This section is from the book "Hill's Manual Of Social And Business Forms: A Guide To Correct Writing", by Thos. E. Hill. Also available from Amazon: Hill's Manual Of Social And Business Forms: The How-To-Do-Everything Book Of Victorian America.
1. When the usage is divided as to any particular words or phrases, and when one of the expressions is susceptible of different meanings, while the other admits of only one signification, the expression which is strictly of one meaning should be preferred.
2. In doubtful cases, analogy should be regarded.
3. When expressions are in other respects equal, that should be preferred which is most agreeable to the ear.
4. When none of the preceding rules takes place, regard should be had to simplicity.
5. All words and phrases, particularly harsh and not absolutely necessary, should be dismissed.
6. When the etymology plainly points to a different signification from what the word bears, propriety and simplicity require its dismission.
7. When words become obsolete,or are never used but in particular phrases, they should be repudiated, as they give the style an air of vulgarity and cant, when this general disuse renders them obscure.
8. All words and phrases which analyzed grammatically, include an imperfection of speech, should be dismissed.
9. All expressions which, according to the established rules of language, either have no meaning, or involve a contradiction, or according to the fair construction of the words, convey a meaning different from the intention of the speaker, should be dismissed.
Paragraphs. - One or more sentences form a paragraph. When a deviation or change is made in the subject, a new paragraph is commenced. The first line of each paragraph in writing should commence about one inch from the left side of the sheet. Preserve a space half an inch in width between the left of the writing and the edge of the sheet. Write as close to the right edge of the sheet as possible. When lack of space prevents the completion of a word on the line, place the hyphen (-) at the end of the line and follow with the remaining syllables on the next line. Words may be divided, but never divide syllables.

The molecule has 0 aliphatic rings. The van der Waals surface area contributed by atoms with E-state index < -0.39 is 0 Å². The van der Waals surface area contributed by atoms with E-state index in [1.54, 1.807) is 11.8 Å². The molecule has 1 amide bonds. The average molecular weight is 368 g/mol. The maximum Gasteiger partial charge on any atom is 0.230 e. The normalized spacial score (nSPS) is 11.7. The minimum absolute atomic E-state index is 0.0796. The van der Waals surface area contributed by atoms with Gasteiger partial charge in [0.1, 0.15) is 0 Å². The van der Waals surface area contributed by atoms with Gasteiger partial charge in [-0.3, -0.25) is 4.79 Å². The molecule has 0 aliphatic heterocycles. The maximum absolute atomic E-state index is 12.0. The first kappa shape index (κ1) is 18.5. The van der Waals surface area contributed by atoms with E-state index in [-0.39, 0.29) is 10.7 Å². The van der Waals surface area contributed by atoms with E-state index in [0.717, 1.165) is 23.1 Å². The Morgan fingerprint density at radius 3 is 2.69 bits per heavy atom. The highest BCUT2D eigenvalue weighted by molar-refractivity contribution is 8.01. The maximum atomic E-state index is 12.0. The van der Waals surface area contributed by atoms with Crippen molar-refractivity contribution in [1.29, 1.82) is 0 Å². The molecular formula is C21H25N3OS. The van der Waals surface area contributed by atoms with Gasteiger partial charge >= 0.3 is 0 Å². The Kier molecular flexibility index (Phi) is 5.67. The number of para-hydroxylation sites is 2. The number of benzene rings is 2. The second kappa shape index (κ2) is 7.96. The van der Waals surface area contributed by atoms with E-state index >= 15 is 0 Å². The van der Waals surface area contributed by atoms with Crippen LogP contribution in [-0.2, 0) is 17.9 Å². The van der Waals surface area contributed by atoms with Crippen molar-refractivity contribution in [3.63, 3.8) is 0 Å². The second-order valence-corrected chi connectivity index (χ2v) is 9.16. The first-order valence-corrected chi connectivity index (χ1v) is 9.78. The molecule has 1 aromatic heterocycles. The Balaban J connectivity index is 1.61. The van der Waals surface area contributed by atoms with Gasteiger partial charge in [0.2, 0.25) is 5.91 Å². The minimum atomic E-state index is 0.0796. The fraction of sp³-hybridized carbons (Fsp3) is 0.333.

1. The principal words in a sentence should be placed where they will make the most striking impression.
2. A weaker assertion or argument should not follow a stronger one.
3. The separation of the preposition from the noun which it governs, should be avoided.
4. Concluding the sentence with an adverb, preposition, or other insignificant words, lessens the strength of the sentence.
Order of Arrangement. - Young writers will find it well to prepare a memorandum of the subjects they wish to treat on a separate slip of paper, and the points they wish to make relating to each subject. Having the subjects clearly fixed in the mind, they should commence with the least important and follow through to the end, considering the most important at the close.